Security Information and Review

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Problem and Solution : Cross Site Request Forgery ( XSRF )

Author : Admin

Cross Site Request Forgery ( XSRF ) is a type of attacker technique with malicious code to exploit of a website or web application where by unauthorized commands are transmitted from a user that the website trusts. Attacker use a user that the website trusts with technique cross domain vulnerability, see detail at web based application and basic cross domain security. Cross Site Request Forgery also known as a one click attack or session riding and abbreviated.

 

In the web application includes a feature that allow user to change profile or other information, such password or user information, attacker can use a malicious code / page to make a GET or POST HTTP request. With this vulnerability, attacker can change any information authorized user, next step attacker use it to log into the web application.

 

The attack works by including a link or script in a page that accesses a site to which the user in knows to have authenticated. For example and scenario, how attacker use cross site request forgery ( XSRF ), a web application ( victim-shop-online.com )includes a feature that allow user to change password. This feature is implemented with a HTML form like this :

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       <form action="/change_password" method="POST">
                  ...
		<label for="new_password">New Password</label>
                <input name="new_password" type="password" />
 
		<label for="confirm_password">Confirm</label>
                <input name="confirm_password" type="password" />
		 ...
	</form>

When this form is submited by user, application determines the identity of the currently logged-in user based on a session cookie, and then updates the stored password for this user in database. Attacker modify code above with malicious code in a HTML form like this :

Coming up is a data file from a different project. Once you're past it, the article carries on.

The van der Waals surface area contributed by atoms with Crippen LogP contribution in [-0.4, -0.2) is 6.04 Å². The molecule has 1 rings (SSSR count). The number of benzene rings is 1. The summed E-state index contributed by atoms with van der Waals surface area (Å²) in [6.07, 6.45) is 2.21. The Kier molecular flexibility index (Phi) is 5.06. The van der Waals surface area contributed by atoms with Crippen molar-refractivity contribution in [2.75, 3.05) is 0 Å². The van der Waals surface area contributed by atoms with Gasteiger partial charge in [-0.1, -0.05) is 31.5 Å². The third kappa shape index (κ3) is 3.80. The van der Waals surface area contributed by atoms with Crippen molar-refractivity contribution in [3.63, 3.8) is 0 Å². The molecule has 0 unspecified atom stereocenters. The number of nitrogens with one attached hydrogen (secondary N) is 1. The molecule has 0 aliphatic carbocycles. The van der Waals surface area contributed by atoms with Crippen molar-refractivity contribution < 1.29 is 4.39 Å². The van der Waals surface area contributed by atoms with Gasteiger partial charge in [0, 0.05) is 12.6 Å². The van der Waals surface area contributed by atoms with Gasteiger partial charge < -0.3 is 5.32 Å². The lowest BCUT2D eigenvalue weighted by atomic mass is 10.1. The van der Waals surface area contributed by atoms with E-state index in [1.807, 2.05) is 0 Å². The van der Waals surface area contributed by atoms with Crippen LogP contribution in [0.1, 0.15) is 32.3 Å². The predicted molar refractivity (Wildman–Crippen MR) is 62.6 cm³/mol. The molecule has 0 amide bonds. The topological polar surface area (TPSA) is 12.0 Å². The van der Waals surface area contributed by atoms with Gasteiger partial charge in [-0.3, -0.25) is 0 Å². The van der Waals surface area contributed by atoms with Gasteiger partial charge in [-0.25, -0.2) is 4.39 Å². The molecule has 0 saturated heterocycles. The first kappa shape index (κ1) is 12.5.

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       <form action="http://victim-shop-online.com/change_password" method="POST">
                  ...
		<label for="new_password">New Password</label>
               <input name="new_password" type="password" value="secret" />
 
		<label for="confirm_password">Confirm</label>
                <input name="confirm_password" type="password" value="secret" />
		  ...
	</form>
 
 
        <iframe style="display: none; ">
 
	</iframe>
	<script>
		document.change_password.submit();
	</script>

when application receives the request, it determines that the cookie sent along with the request is a valid session cookie and indentifies and authenticates as user, submitting the web form and updates the password.

 

We explore in detail how to prevent Cross Site Request Forgery ( XSRF ) attack that initial GET or POST request on behalf of a valid user.

 

First, inspecting referer headers. Usually, attacker or malicious code make a request to application with an empty referer header.
Second, validation via user provided secret and requiring authentication in GET or POST parameters, not only cookies. A simple techniques to prevent Cross Site Request Forgery ( CSRF ) is to require user to enter a secret only know by a valid user. For example in the HTML form above, system allow user ti change their password could have an additional input field, current password.
Third, validation via action token. To secure an application we can indeed use the token to distinguish forged from genuine requests. Since the token is used to control the execution of state changes or transactions, we refer to it as an action token. We will generate and validate token using cryptographic alghorithm such that possession of a secret is necessary to produce a token that our application will consider valid.
Fourth, security analysis of the action token scheme.
Fifth, limiting the lifetime of authentication cookies.

See you at next discussion.

 

 

Mohamad Widodo

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Categories: Web Application Security
Michael :
Hey, have you seen this news article? New details about Michael Jackson's Death Emerge I was wondering if you were going to blog about this...
27 June 09 at 06:38
Cool post, just subscribed.
1 July 09 at 04:13
 

[...] In August 12, 2009, a vulnerability was reported at SquirrelMail which can be exploited by an attacker with Cross Site Request Forgery – CSRF technique. Find more information about this technique at Problem and Solution : Cross Site Request Forgery ( XSRF ). [...]

Doing some web surfing and noticed your blog looks a bit screwed up in my K-meleon internet browser. But fortunately hardly anybody uses it anymore but you might want to check it out.
12 December 09 at 03:57
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